H B Allen Centre, Keble College

H B Allen Centre, Keble College

The H B Allen Centre for Keble College is one of central Oxford’s largest current developments and will see the creation of a 12,250m2 building on the large site bounding Woodstock and Banbury Roads. On behalf of Keble, our team were able to secure consent for 284 student bedrooms, a collaborative learning centre, library, research centre, and cafe focussed around an open 21st century Oxford Quadrangle.

Client

Keble College

Location

Oxford, UK

Size

1.7 ha

Value

£45m

The new H B Allen Centre for Keble College is located between the Banbury and Woodstock Roads, five minutes’ walk from the main curtilage. This site is within the North Oxford Conservation Area, whose character is markedly different from the closely grained development of central Oxford. The area has a suburban sense of openness in contrast to the walled enclosures that typify the city’s historic colleges.

The scheme mediates between the quantity of accommodation required by the brief and the retention of an appropriate scale, and sense of connection to the street that is required within the conservation area.

The new building offers 12,250m2 of new facilities, from individual student rooms to multi-room apartments, a range of scales and styles of teaching accommodation, flexible-use theatres, cafes and catering facilities. These are united into a single complex whose modest street scale belies the wealth of accommodation provided.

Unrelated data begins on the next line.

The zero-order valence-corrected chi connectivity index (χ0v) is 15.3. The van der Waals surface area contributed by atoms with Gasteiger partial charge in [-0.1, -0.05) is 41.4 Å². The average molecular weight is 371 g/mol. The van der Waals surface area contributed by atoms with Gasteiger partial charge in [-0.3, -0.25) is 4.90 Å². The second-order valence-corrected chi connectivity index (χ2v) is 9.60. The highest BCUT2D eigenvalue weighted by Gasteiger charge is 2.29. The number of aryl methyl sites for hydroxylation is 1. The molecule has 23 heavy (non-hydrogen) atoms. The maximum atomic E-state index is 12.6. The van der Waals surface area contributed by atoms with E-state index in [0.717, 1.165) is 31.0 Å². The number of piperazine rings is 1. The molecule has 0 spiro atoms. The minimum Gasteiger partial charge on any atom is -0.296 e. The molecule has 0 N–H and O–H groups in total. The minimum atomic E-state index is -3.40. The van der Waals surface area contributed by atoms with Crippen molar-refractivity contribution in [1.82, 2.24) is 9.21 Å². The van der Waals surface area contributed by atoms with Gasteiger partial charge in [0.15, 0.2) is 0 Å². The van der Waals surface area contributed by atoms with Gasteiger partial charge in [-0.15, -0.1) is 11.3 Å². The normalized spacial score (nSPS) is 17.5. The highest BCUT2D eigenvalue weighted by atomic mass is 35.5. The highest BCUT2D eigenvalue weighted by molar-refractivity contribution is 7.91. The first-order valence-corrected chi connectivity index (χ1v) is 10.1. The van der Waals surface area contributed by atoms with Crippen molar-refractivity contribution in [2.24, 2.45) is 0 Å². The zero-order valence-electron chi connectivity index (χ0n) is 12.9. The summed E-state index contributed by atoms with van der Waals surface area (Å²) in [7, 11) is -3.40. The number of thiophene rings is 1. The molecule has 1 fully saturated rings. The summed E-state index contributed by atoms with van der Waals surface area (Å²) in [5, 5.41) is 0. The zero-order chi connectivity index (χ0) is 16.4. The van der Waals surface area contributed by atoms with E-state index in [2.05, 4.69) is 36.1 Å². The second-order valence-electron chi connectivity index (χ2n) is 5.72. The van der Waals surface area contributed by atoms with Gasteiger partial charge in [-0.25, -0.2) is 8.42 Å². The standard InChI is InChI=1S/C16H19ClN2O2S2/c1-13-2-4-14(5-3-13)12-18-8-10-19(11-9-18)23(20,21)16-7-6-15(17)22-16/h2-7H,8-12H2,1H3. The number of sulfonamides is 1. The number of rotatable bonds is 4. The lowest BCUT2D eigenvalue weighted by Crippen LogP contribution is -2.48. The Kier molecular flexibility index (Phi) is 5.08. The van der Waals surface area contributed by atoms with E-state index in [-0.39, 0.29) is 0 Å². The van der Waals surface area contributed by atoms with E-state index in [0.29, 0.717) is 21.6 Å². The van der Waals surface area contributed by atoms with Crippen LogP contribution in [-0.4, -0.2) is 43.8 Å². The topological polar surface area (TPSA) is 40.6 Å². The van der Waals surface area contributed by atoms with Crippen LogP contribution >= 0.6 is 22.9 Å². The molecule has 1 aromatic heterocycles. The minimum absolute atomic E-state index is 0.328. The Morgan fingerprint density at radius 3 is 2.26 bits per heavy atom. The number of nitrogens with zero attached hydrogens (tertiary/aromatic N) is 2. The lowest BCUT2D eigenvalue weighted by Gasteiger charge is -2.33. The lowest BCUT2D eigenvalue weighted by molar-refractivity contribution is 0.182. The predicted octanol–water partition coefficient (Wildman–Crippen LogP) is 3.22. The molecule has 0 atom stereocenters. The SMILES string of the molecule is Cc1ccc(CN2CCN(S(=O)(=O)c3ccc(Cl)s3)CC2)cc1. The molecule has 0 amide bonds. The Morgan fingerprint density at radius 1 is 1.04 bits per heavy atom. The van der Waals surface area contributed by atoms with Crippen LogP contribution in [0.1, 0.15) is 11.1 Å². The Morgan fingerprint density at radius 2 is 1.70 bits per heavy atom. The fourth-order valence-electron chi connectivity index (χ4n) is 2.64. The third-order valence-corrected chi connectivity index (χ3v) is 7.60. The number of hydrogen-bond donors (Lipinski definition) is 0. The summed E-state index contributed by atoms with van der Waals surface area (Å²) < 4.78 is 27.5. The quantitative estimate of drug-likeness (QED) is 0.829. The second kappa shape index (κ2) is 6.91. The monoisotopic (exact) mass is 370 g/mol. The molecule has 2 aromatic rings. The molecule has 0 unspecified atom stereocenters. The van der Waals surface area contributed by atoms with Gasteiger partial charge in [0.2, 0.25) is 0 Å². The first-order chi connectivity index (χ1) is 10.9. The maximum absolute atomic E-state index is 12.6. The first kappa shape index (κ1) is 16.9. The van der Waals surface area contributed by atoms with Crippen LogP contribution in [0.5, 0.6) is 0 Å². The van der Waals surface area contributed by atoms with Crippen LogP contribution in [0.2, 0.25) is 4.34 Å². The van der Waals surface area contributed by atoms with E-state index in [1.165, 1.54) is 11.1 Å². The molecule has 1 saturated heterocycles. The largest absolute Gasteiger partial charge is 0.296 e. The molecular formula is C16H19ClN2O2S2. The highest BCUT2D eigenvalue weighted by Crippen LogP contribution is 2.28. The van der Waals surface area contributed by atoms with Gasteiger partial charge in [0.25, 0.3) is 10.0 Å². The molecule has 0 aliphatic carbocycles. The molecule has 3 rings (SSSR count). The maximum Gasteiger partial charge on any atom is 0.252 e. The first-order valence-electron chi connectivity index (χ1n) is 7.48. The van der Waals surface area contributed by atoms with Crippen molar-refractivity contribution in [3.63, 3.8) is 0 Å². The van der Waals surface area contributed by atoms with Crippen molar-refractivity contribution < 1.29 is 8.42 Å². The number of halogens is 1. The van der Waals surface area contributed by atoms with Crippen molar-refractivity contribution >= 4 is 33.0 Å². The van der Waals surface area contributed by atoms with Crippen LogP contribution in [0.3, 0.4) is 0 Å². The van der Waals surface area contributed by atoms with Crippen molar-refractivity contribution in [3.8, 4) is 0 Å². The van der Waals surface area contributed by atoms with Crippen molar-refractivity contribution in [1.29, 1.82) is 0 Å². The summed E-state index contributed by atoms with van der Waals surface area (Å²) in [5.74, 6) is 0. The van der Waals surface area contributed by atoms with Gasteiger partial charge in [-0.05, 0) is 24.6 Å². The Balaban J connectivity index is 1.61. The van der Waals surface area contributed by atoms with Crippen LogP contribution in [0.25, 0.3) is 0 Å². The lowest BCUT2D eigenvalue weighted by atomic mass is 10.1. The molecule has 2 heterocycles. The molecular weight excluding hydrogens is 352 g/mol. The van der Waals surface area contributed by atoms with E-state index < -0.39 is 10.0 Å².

Using principles proven at Keble’s main site, the building maximises the use of the entire site and incorporates the 1867 Grade II listed building by Thomas Jackson. By developing around the perimeter of the site, it follows Keble's original Butterfield approach, creating a large central open space - Keble's 'Sixth Quad'. The ingenious landscaping of the Quad draws a thread that connects the Banbury and Woodstock Roads, allowing level pedestrian access between them, and to the communal facilities that open onto the gently varying ground level. Sunken gardens are excavated so that lower levels of accommodation, such as libraries, seminar rooms and research spaces are filled with natural light.

The strategy exemplifies skill in recognising and realising the value and potential in the space offered by a site. In common with our work at the main curtilage, and elsewhere in Oxford, the development of the Sixth Quad has involved the preparation and successful submission of detailed applications for Planning and Listed Building Consent.

Stuart Cade Project Director for Rick Mather Architects; completed by MICA team

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